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Bulloch County History

Bulloch County was created by an Act of the Georgia Legislature on February 8, 1796 from parts of Bryan and Screven counties. It was named for Archibald Bulloch (1730-1777), the first Provisional Governor of Georgia. Originally, the county was approximately 40 miles in length and thirty miles in width with a total area of 1,200 square miles. Over the next 118 years various parts of the county were taken to help form the counties of Emanuel, Jenkins, Chandler, and Evans. The county seat of “Statesborough” was established in 1803 from a gift of 200 acres of land given several years earlier by George Siebald of Augusta, Georgia.

In 1849 George White wrote in his book Statistics of Georgia that the “county is inhabited by an industrious and kind people. Although the lands which most of the citizens cultivate are poor, by dint of industry and economy, they manage to supply their wants which, however, are very few. Many rely, in great degree, upon game, with which the county abounds, and the productions of their orchards. The Bulloch County farmer would get rich, while others would starve.”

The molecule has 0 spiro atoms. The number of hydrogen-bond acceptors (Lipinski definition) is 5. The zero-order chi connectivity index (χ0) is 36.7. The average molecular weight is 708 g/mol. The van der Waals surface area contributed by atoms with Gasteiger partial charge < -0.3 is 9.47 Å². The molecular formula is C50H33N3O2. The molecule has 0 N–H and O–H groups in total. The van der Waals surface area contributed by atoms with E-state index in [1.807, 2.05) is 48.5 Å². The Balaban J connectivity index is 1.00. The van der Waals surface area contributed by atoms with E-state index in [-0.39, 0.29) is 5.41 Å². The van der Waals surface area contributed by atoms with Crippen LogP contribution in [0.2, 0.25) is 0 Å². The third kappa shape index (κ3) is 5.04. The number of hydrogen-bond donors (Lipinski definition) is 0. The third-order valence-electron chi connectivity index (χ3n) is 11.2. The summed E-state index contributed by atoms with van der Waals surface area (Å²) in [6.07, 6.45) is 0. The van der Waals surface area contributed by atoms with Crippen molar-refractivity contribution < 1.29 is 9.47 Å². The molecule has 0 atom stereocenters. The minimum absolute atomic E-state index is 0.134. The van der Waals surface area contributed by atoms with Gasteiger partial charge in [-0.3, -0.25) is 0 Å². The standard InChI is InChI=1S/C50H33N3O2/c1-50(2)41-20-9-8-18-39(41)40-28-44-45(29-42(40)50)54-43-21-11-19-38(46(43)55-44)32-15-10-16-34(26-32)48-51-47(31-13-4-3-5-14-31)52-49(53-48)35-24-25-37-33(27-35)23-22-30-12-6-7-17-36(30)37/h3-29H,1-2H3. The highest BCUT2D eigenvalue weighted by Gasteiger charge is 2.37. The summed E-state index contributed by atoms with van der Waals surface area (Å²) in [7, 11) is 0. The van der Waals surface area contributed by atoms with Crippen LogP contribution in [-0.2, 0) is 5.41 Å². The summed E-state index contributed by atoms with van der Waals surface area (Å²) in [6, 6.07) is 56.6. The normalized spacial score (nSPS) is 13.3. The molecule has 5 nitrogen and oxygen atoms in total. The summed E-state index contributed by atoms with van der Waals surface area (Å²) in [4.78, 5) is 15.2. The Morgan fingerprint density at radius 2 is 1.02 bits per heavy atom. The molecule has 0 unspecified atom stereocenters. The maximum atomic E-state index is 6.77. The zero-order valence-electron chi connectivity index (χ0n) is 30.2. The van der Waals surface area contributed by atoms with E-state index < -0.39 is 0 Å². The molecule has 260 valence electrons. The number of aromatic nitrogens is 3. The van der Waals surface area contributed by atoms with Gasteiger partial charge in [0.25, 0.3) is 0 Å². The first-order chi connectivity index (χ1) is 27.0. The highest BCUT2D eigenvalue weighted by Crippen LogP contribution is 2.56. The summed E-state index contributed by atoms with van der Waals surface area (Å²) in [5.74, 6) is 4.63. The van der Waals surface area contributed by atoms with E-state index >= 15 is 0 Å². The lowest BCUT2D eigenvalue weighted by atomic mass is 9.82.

The county remained sparsely populated until after the Civil War. The population in 1860 was only 5668 (3506 white and 2162 enslaved), but it had tripled by 1880. The county seat of Statesboro grew enough to require a mayor and council chartered in 1889 and other small communities grew throughout the county in the late nineteenth and early twentieth century. However, these communities primarily served the many farms and agricultural concerns that were the business of the county. Cotton, tobacco, peanuts, and livestock along with turpentining and lumbering were the chief products of the county. In 1906, the county became the home of the First District Agricultural and Mechanical School, a high school that eventually grew into Georgia Southern University.

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